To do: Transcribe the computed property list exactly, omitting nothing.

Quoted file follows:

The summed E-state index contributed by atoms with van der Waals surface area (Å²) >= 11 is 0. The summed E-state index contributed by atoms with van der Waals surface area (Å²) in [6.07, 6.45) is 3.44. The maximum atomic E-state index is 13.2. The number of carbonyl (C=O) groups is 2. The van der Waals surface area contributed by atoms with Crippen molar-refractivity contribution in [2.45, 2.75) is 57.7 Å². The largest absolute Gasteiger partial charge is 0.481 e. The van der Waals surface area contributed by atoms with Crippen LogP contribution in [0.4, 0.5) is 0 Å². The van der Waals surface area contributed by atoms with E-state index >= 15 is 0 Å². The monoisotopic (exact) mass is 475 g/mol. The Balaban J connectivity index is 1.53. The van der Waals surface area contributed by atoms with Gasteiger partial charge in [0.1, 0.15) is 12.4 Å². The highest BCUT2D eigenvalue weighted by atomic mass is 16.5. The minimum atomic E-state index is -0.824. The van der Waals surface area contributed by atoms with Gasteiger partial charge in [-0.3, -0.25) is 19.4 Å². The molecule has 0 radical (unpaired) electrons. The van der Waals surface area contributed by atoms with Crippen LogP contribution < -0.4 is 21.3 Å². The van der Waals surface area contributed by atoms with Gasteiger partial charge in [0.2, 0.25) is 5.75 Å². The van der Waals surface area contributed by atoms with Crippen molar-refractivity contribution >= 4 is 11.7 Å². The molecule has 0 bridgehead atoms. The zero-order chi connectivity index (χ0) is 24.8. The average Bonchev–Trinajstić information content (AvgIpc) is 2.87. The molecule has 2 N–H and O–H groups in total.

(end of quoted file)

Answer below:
The summed E-state index contributed by atoms with van der Waals surface area (Å²) >= 11 is 0. The summed E-state index contributed by atoms with van der Waals surface area (Å²) in [6.07, 6.45) is 3.44. The maximum atomic E-state index is 13.2. The number of carbonyl (C=O) groups is 2. The van der Waals surface area contributed by atoms with Crippen molar-refractivity contribution in [2.45, 2.75) is 57.7 Å². The largest absolute Gasteiger partial charge is 0.481 e. The van der Waals surface area contributed by atoms with Crippen LogP contribution in [0.4, 0.5) is 0 Å². The van der Waals surface area contributed by atoms with E-state index >= 15 is 0 Å². The monoisotopic (exact) mass is 475 g/mol. The Balaban J connectivity index is 1.53. The van der Waals surface area contributed by atoms with Gasteiger partial charge in [0.1, 0.15) is 12.4 Å². The highest BCUT2D eigenvalue weighted by atomic mass is 16.5. The minimum atomic E-state index is -0.824. The van der Waals surface area contributed by atoms with Gasteiger partial charge in [-0.3, -0.25) is 19.4 Å². The molecule has 0 radical (unpaired) electrons. The van der Waals surface area contributed by atoms with Crippen LogP contribution < -0.4 is 21.3 Å². The van der Waals surface area contributed by atoms with Gasteiger partial charge in [0.2, 0.25) is 5.75 Å². The van der Waals surface area contributed by atoms with Crippen molar-refractivity contribution >= 4 is 11.7 Å². The molecule has 0 bridgehead atoms. The zero-order chi connectivity index (χ0) is 24.8. The average Bonchev–Trinajstić information content (AvgIpc) is 2.87. The molecule has 2 N–H and O–H groups in total.